Demonstrators Set Off Fires in Subways, Banks: Hong Kong Update (Bloomberg) -- Hong Kong activists set fire to rail-station entrances and banks, and vandalized stores after an unauthorized march ended, forcing police to use water cannons and tear gas to disperse protesters.Tens of thousands of people earlier marched from Tsim Sha Tsui to West Kowloon despite a police ban on the event because of the potential for violence. The rally was originally called to protest a government law forbidding the use of masks at demonstrations, and comes after Wednesday’s attack on Civil Human Rights Front’s organizer Jimmy Sham.Protesters are seeking to keep the pressure on Hong Kong Chief Executive Carrie Lam with a 20th straight weekend of demonstrations. Lam was twice shouted down in the city’s legislature last week by opposition lawmakers as she discussed her annual policy address.The protests began in opposition to Lam’s since-scrapped bill allowing extraditions to mainland China and have expanded to include calls for greater democracy and an independent inquiry. The unrest has turned increasingly violent, with frequent clashes between protesters and police.Here’s the latest (all times local):Lam to visit Japan (5 p.m.)Lam will leave for Tokyo on Monday to attend the enthronement ceremony of Emperor Naruhito, according to a statement from her office. She will return Tuesday evening.Two arrested (4:15 p.m.)Police arrested two men in Tai Po for alleged possession of offensive weapons. The suspects are aged 31 and 34, the police said in a briefing. Officers found 42 petrol bombs, materials for explosives and masks, among other things, they said.Water cannon deployed (4 p.m.)A police water cannon sprayed blue-dyed liquid at protesters as it drove down Nathan Road, the main thoroughfare through districts of Kowloon. Fire fighters were seen putting out blazing barricades in streets and fires in subway stations and banks.Protesters continued to try block off roads and hurled petrol bombs as police approached. Mobs vandalized stores in the area. They broke into one in Yau Ma Tei and dumped its merchandise on the floor. At least seven MTR stations were shut in Kowloon.Subway fires (3:15 p.m.)Protesters set fires in at least two subway-station entrances in Kowloon after the march reached its destination. Activists also barricaded roads and occupied carriageways. Police fired numerous rounds of tear gas to clear the crowds of demonstrators.MTR Corp., the city’s rail operator, closed three stations -- Mong Kok, Yau Ma Tei and East Tsim Sha Tsui -- after attacks on the facilities.March kicks off (1:30 p.m.)Thousands of people poured into the streets of the busy Tsim Sha Tsui shopping district in a march to West Kowloon’s high-speed rail station to mainland China, about 1 mile (1.6 kilometers) away.Some marchers also defied a law prohibiting face masks as they made their way peacefully through the streets. Shopkeepers and business owners stood outside the iconic Chungking Mansions handing out bottled water to protesters.Police called on the public to leave the area immediately. Protesters are blocking carriageways and are taking part in an unauthorized assembly, police said in a statement.MTR canceled 16 high-speed trains to and from the mainland on Sunday because of signal failure, RTHK reported.The march followed a relatively peaceful day Saturday where the main event was a prayer gathering in Central that drew a couple of thousand people.Two rail stations shut (9 a.m.)MTR said service at two stations, Tsim Sha Tsui and Austin, will be suspended from midday and other stops might shut without notice for safety reasons. The suspended station’s are in the vacinity of the planned march.Man arrested after stabbing (Sunday 6 a.m.)Police said they arrested a 22-year-old man for allegedly stabbing a teenager near a subway station in Tai Po on Saturday.The 19-year-old victim was slashed across the neck and stabbed in the abdomen by a so-called Lennon Tunnel while he was handing out leaflets, Radio Television Hong Kong reported.There was no dispute between the two, Lee, the victim’s friend said, according to RTHK. The attacker said to the victim: it’s you “guys turning Hong Kong into a mess,” RTHK quoted Lee as saying.“The police strongly condemn any acts of violence. Regardless of the motives or background, we will take every case seriously and carry out investigation actively,” the police said in the statement.March to go ahead (5:17 p.m.)Civil Human Rights Front convener Figo Chan said he will lead a march Sunday along the route originally planned and he will be joined by other prominent pro-democracy activists including Leung Kwok-hung, Albert Ho and Cyd Ho, RTHK reported.Demonstrators planned to walk from Tsim Sha Tsui to the express rail terminus in West Kowloon before the police banned the march. The protesters could face arrest, but all of the city’s protests have had to deal with risks, whether they received police permission or not, RTHK cited Chan as saying.March ban upheld (2:30 p.m.)Hong Kong protesters lost an appeal against the police ban of their planned march on Sunday through Tsim Sha Tsui on concern about violence, RTHK reported.Organizers had planned to march through Tsim Sha Tsui to the west side of the district, where the high-speed train station to mainland China is located. Civil Human Rights Front Sham was one of the organizers of the event.Despite the police ban, protesters could still go ahead with the march. Activists mostly ignore restrictions on their gatherings and have continued to show up at events that lack police permits, with some devolving into violent clashes.On Friday night protesters formed human chains citywide, with everyone covering their faces in some way in defiance of the mask ban. People masqueraded as Disney characters, animals and super heroes, but the most popular mask was one of China President Xi Jinping. In Tsim Sha Tsui a long line of protesters linked hands, all wearing a facade of Xi’s smiling face.Lam may reshuffle ExCo (1 p.m.)Chief Executive Lam said she would consider reorganizing the city’s Executive Council, its de facto Cabinet, but would wait until protests had ended.The beleaguered leader of Hong Kong said on an RTHK radio program that she doesn’t “blindly” support the actions of each officer but fully supports the force in enforcing the law. She urged people to wait for a report from Independent Police Complaints Council into the recent clashes, RTHK said. Lam again rejected calls for an independent inquiry into police brutality, the latest coming from Chinese University’s vice-chancellor, Rocky Tuan.Taiwan gets letter (10:45 a.m.)Taiwan’s Criminal Investigation Bureau confirmed it had received a letter from the Hong Kong police offering assistance in the case of Chan Tong-kai, Central News Agency reported.There is no precedent for the cooperation and the Taiwan bureau will follow up with relevant departments for discussion, CNA reported.Homicide suspect to surrender himself to Taiwan (11:28 p.m.)Hong Kong’s Chief Executive received a letter Friday from Chan Tong-kai, a Hong Kong man who’s been accused of killing his pregnant girlfriend during a Valentine’s Day trip to Taiwan, saying that he’d decided to surrender himself to Taiwan, according to a statement on the website of Hong Kong’s government.Chan, who’s currently serving a prison sentence for money laundering in a Hong Kong jail, “requested the Hong Kong Special Administrative Region Government to assist him in making the relevant arrangement,” according to the statement.Hong Kong newspaper Sing Tao Daily reported earlier on Friday, citing a person it didn’t identify, that Chan made the decision after consulting with a pastor.\--With assistance from Dominic Lau.To contact the reporters on this story: Aaron Mc Nicholas in Hong Kong at amcnicholas2@bloomberg.net;Iain Marlow in Hong Kong at imarlow1@bloomberg.net;Venus Feng in Hong Kong at vfeng7@bloomberg.netTo contact the editors responsible for this story: Brendan Scott at bscott66@bloomberg.net, Stanley James, Shamim AdamFor more articles like this, please visit us at bloomberg.com©2019 Bloomberg L.P.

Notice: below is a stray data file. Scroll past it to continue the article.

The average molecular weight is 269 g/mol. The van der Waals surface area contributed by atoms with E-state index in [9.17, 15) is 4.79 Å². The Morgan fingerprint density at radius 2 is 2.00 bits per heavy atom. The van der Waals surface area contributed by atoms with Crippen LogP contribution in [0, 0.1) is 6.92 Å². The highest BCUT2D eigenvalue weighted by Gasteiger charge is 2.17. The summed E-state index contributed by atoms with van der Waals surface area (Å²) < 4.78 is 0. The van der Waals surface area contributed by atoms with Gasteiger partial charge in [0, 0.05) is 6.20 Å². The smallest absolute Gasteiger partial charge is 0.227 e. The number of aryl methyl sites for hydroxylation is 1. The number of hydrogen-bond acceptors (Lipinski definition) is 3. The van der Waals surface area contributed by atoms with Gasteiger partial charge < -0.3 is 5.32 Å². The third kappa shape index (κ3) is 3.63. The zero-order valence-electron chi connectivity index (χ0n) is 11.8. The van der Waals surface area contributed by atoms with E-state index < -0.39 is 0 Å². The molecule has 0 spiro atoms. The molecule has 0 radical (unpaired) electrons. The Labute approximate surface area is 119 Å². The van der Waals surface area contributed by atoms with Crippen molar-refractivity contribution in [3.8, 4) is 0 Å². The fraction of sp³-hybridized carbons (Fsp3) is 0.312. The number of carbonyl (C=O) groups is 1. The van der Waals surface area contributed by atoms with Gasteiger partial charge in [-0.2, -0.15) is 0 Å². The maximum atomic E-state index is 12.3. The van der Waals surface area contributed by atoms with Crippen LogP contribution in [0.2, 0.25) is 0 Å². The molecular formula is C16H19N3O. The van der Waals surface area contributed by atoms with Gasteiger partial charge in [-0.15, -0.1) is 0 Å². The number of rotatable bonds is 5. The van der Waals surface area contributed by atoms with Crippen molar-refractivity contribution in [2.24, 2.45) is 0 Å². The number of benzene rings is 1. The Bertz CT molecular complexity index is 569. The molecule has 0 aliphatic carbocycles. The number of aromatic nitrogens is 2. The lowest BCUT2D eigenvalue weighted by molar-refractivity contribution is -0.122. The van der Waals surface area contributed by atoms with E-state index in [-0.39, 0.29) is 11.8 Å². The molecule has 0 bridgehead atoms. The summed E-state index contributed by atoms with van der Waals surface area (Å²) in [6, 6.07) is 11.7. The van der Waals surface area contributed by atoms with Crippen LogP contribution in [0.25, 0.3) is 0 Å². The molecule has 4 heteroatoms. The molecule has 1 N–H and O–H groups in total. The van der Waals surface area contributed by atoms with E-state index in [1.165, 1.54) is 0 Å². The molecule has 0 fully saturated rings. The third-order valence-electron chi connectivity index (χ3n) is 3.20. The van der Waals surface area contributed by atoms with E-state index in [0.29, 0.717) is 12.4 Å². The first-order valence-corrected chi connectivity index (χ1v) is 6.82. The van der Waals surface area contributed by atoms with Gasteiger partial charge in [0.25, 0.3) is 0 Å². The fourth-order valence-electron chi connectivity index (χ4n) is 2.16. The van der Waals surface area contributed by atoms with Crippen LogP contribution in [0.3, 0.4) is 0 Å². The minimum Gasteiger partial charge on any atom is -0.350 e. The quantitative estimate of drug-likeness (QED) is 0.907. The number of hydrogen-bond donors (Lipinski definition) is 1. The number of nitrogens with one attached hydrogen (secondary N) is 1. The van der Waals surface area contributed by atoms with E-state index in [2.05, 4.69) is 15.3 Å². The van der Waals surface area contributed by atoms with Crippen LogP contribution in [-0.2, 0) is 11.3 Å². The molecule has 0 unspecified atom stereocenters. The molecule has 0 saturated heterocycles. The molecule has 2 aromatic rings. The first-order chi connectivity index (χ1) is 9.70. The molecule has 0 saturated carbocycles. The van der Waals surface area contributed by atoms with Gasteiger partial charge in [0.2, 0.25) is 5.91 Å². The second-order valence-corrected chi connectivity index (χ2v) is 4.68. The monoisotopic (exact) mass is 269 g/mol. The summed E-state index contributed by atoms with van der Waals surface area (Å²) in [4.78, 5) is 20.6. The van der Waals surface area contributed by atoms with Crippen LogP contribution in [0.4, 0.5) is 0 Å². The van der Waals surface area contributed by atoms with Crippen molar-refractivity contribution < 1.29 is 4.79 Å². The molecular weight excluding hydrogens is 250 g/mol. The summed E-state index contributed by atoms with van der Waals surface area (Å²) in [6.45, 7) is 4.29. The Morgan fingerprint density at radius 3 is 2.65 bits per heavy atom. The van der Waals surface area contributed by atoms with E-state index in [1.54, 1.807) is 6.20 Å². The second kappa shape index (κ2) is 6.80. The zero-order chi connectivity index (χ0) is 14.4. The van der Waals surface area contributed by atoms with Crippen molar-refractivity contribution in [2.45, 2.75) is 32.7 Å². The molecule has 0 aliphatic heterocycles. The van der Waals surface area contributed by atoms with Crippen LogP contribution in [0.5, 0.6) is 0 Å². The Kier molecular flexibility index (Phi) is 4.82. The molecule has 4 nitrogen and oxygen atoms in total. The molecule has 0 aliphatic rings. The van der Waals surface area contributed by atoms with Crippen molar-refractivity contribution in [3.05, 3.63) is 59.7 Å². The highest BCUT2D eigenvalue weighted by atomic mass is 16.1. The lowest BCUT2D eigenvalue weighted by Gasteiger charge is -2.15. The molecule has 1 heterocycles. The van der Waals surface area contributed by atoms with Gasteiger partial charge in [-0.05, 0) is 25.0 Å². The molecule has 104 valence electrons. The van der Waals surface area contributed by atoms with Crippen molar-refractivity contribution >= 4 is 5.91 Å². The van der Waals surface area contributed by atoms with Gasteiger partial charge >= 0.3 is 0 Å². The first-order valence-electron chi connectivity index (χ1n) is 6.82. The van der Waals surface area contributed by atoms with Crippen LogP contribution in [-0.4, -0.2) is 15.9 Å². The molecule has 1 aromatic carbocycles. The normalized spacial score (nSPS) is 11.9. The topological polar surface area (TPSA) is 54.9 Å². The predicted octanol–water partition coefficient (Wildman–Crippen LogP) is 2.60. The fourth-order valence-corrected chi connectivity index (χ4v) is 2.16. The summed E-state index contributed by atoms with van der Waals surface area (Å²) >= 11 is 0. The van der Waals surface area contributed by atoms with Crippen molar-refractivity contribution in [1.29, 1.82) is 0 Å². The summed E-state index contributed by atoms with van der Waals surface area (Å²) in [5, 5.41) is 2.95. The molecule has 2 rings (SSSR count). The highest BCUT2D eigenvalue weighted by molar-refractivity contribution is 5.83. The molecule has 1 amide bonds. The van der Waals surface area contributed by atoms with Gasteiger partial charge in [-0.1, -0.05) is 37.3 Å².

This Really Is a Crunch Week for Brexit